As an artist with experience in the 'madness' department (aka anxiety/depression), and having turned to prescription meds in the past to counter effects of said 'madness', this piece by Gila Lyons for The Millions was an important read for me.
'It seems that, whether mad or not, people are driven to create in order to understand something about themselves, the world, or their experiences and perceptions...It's possible that the medicines I take could help me travel a clearer and more direct path to that place...
To associate anxiety and depression as necessary/imperative elements of the creative process is to quarantine the artist in a box of limited possibility. To imply a need for mental unrest in order to create works of 'genius' is to deny the possibility of creating from a clear, balanced, and fully aware state of mind. True, mental unrest is often a catalyst for artistic expression, especially when it arises from the recognition of one's own humanity (this can be a daunting/earth-shattering realization for some, often associated with the classic 'midlife' and/or 'existential' crisis). But when mental instability becomes the norm, definitive of one's everyday existence, it can oft be crippling and, in turn, have the opposite effect on one's work and life.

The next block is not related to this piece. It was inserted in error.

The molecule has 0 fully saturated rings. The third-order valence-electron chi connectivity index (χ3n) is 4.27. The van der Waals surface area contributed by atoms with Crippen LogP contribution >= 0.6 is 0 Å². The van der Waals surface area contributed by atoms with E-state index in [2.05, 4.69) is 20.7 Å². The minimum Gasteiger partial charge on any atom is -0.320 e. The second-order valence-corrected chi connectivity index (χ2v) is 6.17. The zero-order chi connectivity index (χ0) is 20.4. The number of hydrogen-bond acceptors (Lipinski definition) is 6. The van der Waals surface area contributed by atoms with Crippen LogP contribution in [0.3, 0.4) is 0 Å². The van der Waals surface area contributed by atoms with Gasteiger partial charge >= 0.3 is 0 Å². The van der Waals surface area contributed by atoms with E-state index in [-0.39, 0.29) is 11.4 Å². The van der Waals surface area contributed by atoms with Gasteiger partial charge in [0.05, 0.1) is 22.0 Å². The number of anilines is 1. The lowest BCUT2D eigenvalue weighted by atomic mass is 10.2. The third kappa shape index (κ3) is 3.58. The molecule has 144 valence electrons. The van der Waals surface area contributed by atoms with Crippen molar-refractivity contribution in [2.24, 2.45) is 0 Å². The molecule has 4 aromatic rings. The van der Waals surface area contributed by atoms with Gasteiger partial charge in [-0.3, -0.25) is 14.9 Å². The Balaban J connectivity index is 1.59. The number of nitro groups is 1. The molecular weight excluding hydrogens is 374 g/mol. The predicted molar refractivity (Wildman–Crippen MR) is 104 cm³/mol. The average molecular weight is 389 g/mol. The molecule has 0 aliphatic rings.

Thus, creating from a place of mental clarity and stability should never be looked down upon, and taking the necessary steps to get there might include a short term/long term jaunt into the world of medication. Of course, if you're cool with your madness, by all means continue on as you were. What I'm suggesting is a message for the bigger picture: perhaps it's time we take a look at the way we treat these medications and the people that take them within our societal/cultural dialogue as a whole.